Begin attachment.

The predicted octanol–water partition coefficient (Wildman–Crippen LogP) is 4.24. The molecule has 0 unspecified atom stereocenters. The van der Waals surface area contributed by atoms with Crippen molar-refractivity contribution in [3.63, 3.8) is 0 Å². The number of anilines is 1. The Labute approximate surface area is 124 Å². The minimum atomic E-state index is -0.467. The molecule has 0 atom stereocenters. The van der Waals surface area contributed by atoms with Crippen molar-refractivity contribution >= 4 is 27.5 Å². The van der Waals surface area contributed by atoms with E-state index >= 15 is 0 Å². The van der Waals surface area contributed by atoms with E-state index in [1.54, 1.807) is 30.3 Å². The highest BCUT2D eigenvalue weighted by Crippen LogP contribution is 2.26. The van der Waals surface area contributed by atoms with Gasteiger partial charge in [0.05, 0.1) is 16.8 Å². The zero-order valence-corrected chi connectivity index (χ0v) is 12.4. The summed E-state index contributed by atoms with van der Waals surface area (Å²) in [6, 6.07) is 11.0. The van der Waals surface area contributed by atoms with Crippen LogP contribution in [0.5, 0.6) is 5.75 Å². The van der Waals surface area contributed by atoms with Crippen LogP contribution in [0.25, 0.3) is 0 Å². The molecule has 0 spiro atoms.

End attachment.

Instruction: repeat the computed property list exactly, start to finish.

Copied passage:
The predicted octanol–water partition coefficient (Wildman–Crippen LogP) is 4.24. The molecule has 0 unspecified atom stereocenters. The van der Waals surface area contributed by atoms with Crippen molar-refractivity contribution in [3.63, 3.8) is 0 Å². The number of anilines is 1. The Labute approximate surface area is 124 Å². The minimum atomic E-state index is -0.467. The molecule has 0 atom stereocenters. The van der Waals surface area contributed by atoms with Crippen molar-refractivity contribution >= 4 is 27.5 Å². The van der Waals surface area contributed by atoms with E-state index >= 15 is 0 Å². The van der Waals surface area contributed by atoms with E-state index in [1.54, 1.807) is 30.3 Å². The highest BCUT2D eigenvalue weighted by Crippen LogP contribution is 2.26. The van der Waals surface area contributed by atoms with Gasteiger partial charge in [0.05, 0.1) is 16.8 Å². The zero-order valence-corrected chi connectivity index (χ0v) is 12.4. The summed E-state index contributed by atoms with van der Waals surface area (Å²) in [6, 6.07) is 11.0. The van der Waals surface area contributed by atoms with Crippen LogP contribution in [0.5, 0.6) is 5.75 Å². The van der Waals surface area contributed by atoms with Crippen LogP contribution in [0.25, 0.3) is 0 Å². The molecule has 0 spiro atoms.